- 3. Can I convince my clients that I can produce the right results?
There’s a delicate balance to be struck between learning how to use the tried-and-true methods of each industry, what we know works, and finding new ways to do the same job without compromising – or maybe even improving – the product simply by virtue of our different methodologies. But the confidence of those around us plays an integral role in the success of our efforts.
If you have a boss who constantly questions how you’re going to keep up, manage your workflow, meet goals and deadlines, or even just be able to use the breakroom kitchen equipment safely, it might feed into a lifelong perception of yourself that your skills and value and strengths are uncertain at best. You constantly have something to prove, and spend all your time and energy proving it so you never know what you’re truly capable of.
A boss who looks at an employee and says ‘ok, how can we help you succeed?” might think he’s doing you a favor – and has just sent you the message that he thinks you NEED him to do you a favor in order to keep up. This, in moderation and insofar as it’s the mentality applied to all employees regardless of disability, is not a problem. But too much of it, or being singled out by this ideology is no better than the situation above.
Again, working in the mental health profession gives me an advantage. Regardless of where on the spectrum from “infantilizing” to “empowering” any given employer may fall, simply being in this industry means she is familiar with and tries to take a strengths-based approach in her work as both an employer and a therapist. I have a common language to use when appealing to any boss’s best intentions. They practice looking for clients’ strengths every day, so why not try looking for mine as they should for any other employee?
A strengths-based approach to life is when a counselor, without invalidating struggles and challenges, helps a client to see their unique potential, abilities, and wisdom that has helped them cope successfully up to the point of receiving help. After all, the client clearly survived long enough to ask for that help, so something they’ve done in the past has worked. They’re not helpless, and they have already a lived history of solving problems they can draw upon.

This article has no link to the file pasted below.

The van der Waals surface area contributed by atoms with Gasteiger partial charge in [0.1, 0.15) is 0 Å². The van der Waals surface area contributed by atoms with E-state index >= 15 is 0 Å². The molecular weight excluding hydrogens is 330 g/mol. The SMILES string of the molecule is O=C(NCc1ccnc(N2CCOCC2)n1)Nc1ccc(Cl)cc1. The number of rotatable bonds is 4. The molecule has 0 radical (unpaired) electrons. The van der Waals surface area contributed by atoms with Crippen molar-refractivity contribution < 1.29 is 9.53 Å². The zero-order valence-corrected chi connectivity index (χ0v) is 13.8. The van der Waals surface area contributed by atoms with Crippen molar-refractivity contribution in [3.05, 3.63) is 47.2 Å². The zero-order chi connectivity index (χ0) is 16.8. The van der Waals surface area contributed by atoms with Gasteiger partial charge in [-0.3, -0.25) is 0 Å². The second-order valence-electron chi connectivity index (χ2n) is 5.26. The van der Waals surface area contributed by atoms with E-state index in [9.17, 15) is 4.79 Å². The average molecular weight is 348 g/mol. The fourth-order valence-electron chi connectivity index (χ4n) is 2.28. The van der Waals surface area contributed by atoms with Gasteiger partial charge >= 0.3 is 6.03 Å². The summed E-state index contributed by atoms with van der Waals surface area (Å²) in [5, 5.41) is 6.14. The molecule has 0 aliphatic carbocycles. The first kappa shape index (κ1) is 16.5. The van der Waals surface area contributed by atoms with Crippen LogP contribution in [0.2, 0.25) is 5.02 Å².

So if I encounter an employer who questions my abilities to perform my required functions as a counselor, or a boss who tries to “take it easy on me,” I can direct them to this philosophy. I can remind them that I not only survived for 30 years before meeting them, but thrived in doing so. I have two university degrees, aced the National Counseling Examination, traveled extensively, self-educated on many mundane and exciting skills. I’ve written a book (psst! Pre-order it Here!), and a blog. I, too, am nowhere near helpless.
And I know that, over time, this mentality will be adopted by both my boss, and my coworkers. It may take time but I can pretty much guarantee that their mindsets will shift into one that is supportive and empowering toward peers with disabilities.
So, let me encourage any persons with disabilities reading this post to seriously consider entering the mental health professions. Social work, psychology, psychiatry, counseling, life coaching…those are all fields you can enter and have a reasonable expectation of having a positive impact on the industry as a whole. Not to mention the lives of your clients.
As for the clients themselves, they deserve more credit than my insecurities are pre-disposed to give them, too (insecurities caused by always having my competence questioned on basis of disability, I should add). After all, shouldn’t I be using this same strengths-based approach with them? If they’ve made it onto my couch, regardless of their age and experience level, I can be reasonably assured they have successfully adapted to unusual situations in the past. They can handle having a blind therapist.